Etcetera takes performance art to the streets, using cutting humour, confusion and surprise to challenge Latin American and global politics, addressing topics like the War on Terror, torture and financial crises. The group’s unconventional actions in public spaces stimulate audience participation and mobilise individuals and communities.
Perhat Khaliq (1982, China), musician and singer-songwriter
Perhat Khaliq is a self-taught musician and charismatic performer whose combination of traditional Uyghur music and contemporary rock and blues have catapulted him to stardom in China. His rich voice and poetic lyrics are making minority culture accessible to millions, while also conserving and expanding a unique cultural heritage.
Fatos Lubonja (1951, Albania), writer, editor & public intellectual
Independent and consistently objective in his analysis, Fatos Lubonja is a leading critical voice in his country. His writings offer lucid exposés of events in Albania’s recent history. A regular contributor to newspapers and television commentary, and editor and publisher of a critical journal, he tackles sensitive issues and fearlessly speaks truth to power.
Ossama Mohammed (1954, Syria), filmmaker
Ossama Mohammed’s bold films examine power, conflict and humanity. He has played a central role in Syria’s film and film production scene for several decades. Through diverse, innovative methods, from dramatic satire to, reflections from exile and street recordings, he creates unflinching, profound and poetic insights into the Syrian context.

Oksana Shatalova (1972, Kazakhstan), visual artist, critic and curator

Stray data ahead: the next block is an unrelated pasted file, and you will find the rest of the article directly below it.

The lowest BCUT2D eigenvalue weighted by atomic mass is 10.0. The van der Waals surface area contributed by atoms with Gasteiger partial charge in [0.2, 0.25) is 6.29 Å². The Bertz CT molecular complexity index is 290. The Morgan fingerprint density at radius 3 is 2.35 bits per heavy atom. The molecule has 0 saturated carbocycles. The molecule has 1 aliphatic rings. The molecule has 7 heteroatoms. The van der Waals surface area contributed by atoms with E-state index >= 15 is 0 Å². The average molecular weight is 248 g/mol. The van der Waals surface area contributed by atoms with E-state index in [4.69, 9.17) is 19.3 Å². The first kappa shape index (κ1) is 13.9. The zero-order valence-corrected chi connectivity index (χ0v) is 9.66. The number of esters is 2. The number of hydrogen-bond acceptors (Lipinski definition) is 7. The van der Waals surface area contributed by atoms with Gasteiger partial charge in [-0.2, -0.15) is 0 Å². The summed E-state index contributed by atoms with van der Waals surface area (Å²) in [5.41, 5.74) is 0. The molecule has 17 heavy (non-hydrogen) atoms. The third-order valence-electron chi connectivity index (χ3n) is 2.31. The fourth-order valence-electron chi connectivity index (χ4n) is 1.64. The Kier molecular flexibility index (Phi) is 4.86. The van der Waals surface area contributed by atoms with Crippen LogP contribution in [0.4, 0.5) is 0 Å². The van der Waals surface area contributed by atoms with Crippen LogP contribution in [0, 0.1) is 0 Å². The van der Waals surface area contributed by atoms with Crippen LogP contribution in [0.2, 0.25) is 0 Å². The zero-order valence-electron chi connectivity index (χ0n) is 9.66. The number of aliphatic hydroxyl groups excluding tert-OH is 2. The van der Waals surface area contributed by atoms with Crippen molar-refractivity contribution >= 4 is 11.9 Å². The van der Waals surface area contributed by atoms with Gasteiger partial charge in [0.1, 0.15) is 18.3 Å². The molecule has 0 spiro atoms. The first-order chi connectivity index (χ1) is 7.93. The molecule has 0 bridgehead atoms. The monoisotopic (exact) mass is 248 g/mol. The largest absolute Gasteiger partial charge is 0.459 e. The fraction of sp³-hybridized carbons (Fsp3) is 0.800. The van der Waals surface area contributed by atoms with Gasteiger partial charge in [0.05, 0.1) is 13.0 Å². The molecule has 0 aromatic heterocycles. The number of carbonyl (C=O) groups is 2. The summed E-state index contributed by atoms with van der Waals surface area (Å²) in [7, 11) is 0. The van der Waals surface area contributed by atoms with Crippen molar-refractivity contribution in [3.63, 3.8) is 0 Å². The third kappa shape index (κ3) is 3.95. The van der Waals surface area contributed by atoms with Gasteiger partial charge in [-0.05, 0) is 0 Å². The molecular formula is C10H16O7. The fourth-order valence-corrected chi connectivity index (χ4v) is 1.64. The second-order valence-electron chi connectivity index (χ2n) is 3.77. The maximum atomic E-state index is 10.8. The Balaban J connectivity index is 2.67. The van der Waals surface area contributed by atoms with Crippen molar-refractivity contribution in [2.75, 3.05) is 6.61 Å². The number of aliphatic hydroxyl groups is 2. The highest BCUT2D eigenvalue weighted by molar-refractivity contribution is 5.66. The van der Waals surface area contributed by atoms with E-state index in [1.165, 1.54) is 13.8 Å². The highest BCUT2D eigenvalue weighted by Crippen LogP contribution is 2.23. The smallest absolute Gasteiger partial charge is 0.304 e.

Oksana Shatalova is a key figure in advancing the visual arts in Central Asia. Committed to cultural development, her writings, as well as her teaching and mentoring of young artists and mounting of cutting-edge exhibitions open new avenues for discourse and creativity. Shatalova’s artworks provide critical feminist perspectives and witty social commentary on life in Central Asia.
Y’en a Marre (2011, Senegal), collective of hip-hop musicians and journalists
This lively group of young rappers and writers known as Y’en a Marre (“Fed Up”) motivates peaceful social change. The group’s efforts to mobilize the youth vote brought 300,000 new voters to Senegal’s historic 2012 elections. Its rap songs on democracy and civil rights reach a wide audience through community concerts, radio, mobile phone and the internet, stimulating civic responsibility and inspiring community action in Senegal and in the region.

2015 Prince Claus Awards Committee

Bregtje van der Haak (Chair), Filmmaker and Journalist, the Netherlands
Suad Amiry, Architect and Writer, Palestine
Salah Hassan, Professor of African Art History and Visual Culture, Sudan / USA
Kettly Mars, Writer, Haiti
Ong Keng Sen, Theatre Producer and Artistic Director, Singapore
Gabriela Salgado, Independent Curator, Argentina / UK
Fariba Derakhshani (Secretary), Awards Programme Coordinator, the Netherlands

(Information and photos provided by The Prince Claus Fund)

The Prince Claus Fund honoured
Newsha Tavakolian and
10 more artists for their pioneering work
in culture and development.

The Award Ceremony took place at
the Royal Palace, Amsterdam
2 December 2015

Prince Claus Fund
Herengracht 603
1017 CE Amsterdam
Netherlands
Website Email


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I know why the rebel sings, 27 Nov. - 4 March 2016, Prince Claus Fund Gallery, Amsterdam. Curator: Vali Mahlouji. Tavakolian is the recipient of the 2015 Principal Prince Claus Award.